I'm new here and had a question about my Canon EOS 7D Mark II camera. I've been using it to photograph wildlife for a few months now, and it's given me some great results, but today something was off. Even though it was broad daylight, the pictures look like I took them at night! Did I accidentally flip a switch or push the wrong button and trigger this? Both today and yesterday, my camera was on the "Av" mode (there's no real reason for this, I'm still trying to figure out how the different modes work and Av was doing pretty well). Yesterday, though, my pictures were just fine! Here's a picture of my bookcase from my camera (it's really dark, so you'll have to increase your screen's brightness to see anything), and here's a photo of (at least roughly) the same spot, this time with my cellphone's camera. Is this an issue with my lens? Please help! I have no idea what's going on!

Update: The camera is working OK at this point, the pictures it takes seem to be a little dim but pretty much normal. The only think I'm consciously aware of that changed was that I took out my SD card and reinserted it, but that didn't seem to help earlier, so I'm pretty much at a loss. I'd still appreciate some help if possible though, so this doesn't happen again!

  • 2
    \$\begingroup\$ If you post the EXIF metadata from a picture we might be able to tell why its so dark. \$\endgroup\$
    – l0b0
    Commented Jun 14, 2020 at 5:37
  • 2
    \$\begingroup\$ Check your exposure compensation, I have accidentaly hit it on my canon camera for similar results. \$\endgroup\$
    – lijat
    Commented Jun 14, 2020 at 6:10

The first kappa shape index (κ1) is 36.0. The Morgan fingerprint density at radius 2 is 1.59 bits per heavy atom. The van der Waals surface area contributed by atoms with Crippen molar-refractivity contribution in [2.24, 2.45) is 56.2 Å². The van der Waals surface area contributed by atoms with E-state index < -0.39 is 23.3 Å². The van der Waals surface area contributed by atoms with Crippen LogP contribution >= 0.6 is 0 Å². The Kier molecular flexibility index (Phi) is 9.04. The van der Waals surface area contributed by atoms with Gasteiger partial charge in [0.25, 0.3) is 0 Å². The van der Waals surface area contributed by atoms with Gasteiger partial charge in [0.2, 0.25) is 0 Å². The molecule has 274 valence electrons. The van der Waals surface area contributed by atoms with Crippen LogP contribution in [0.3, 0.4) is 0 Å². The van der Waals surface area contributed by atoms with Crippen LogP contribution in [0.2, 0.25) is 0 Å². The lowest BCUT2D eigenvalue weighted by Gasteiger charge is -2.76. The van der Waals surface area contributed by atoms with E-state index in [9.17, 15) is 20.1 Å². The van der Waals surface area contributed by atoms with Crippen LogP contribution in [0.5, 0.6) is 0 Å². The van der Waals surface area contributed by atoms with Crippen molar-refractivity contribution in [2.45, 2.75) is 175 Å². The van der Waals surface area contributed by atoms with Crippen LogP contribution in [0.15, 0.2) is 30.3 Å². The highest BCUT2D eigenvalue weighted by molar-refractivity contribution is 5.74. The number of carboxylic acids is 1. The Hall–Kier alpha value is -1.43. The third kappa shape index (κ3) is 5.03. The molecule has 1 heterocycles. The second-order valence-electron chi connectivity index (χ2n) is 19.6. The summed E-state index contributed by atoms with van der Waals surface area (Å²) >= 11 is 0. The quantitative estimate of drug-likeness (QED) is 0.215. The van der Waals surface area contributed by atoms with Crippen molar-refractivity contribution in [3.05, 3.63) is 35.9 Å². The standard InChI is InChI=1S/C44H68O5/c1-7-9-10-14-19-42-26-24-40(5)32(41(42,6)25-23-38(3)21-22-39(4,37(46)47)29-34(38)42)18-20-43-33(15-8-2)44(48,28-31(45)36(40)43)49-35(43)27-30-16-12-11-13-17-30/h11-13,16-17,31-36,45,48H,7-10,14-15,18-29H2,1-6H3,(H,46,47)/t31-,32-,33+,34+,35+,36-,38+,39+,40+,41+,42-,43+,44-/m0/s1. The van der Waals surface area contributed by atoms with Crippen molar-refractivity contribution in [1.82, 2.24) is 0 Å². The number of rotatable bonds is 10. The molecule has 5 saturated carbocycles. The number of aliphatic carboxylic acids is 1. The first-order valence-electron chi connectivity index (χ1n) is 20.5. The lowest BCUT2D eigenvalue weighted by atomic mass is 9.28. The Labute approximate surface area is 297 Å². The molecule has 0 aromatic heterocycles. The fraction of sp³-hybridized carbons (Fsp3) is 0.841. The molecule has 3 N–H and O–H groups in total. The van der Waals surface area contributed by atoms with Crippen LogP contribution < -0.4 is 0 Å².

• \$\begingroup\$ I can see the EXIF data of the posted image, and the exposure settings are Aperture: f/5.6, T: 1/128 (not 1/125), ISO: 640. Focal length: 80mm \$\endgroup\$
    – Pete
    Commented Jun 14, 2020 at 6:53
  • 5
    \$\begingroup\$ Aahh, also saw this in the EXIF data: "Exposure Bias Value: -5", so it seems as @lijat suggested, exposure compensation had been accidentally turned down \$\endgroup\$
    – Pete
    Commented Jun 14, 2020 at 6:57
  • 1
    \$\begingroup\$ Does this answer your question? What is exposure compensation? \$\endgroup\$
    – inkista
    Commented Jun 17, 2020 at 18:18

1 Answer 1


Looking at the EXIF data in the posted photograph, i.e. extra information also stored in the image file, such as camera and lens model, and camera settings, I can see this setting:

Exposure Bias Value: -5

I assume that "Exposure Bias" is what is also called "Exposure Compensation". I.e. you tell the camera, that this should be darker or brighter than what it would normally guess. This is a useful feature when photographing a bright scene (e.g. a snowy landscape), or a dark scene (a coal deposit in a dark basement), as in both cases the camera would have made them too dark, or too bright by default.

In your case, it seems that you have accidentally told the camera to make the photo 5 "stops" darker than normal.

Each "stop" is a doubling, or halving of the amount of captured light. So 5 stops means only 1/32nd of the light.

Exposure compensation is adjusted using the +/- symbol

  • \$\begingroup\$ If necessary, the "Lock" switch on the bottom right on the back locks the exposure compensation so you can't change it by mistake. If and if you need to change it you will see a "L" in the viewfinder to remind you that it is locked. \$\endgroup\$
    – xenoid
    Commented Jun 14, 2020 at 22:08
  • \$\begingroup\$ Thank you! I'm getting around to this a bit late but the problem was readily fixed. \$\endgroup\$ Commented Sep 15, 2020 at 20:03

Your Answer

By clicking “Post Your Answer”, you agree to our terms of service and acknowledge you have read our privacy policy.

Not the answer you're looking for? Browse other questions tagged or ask your own question.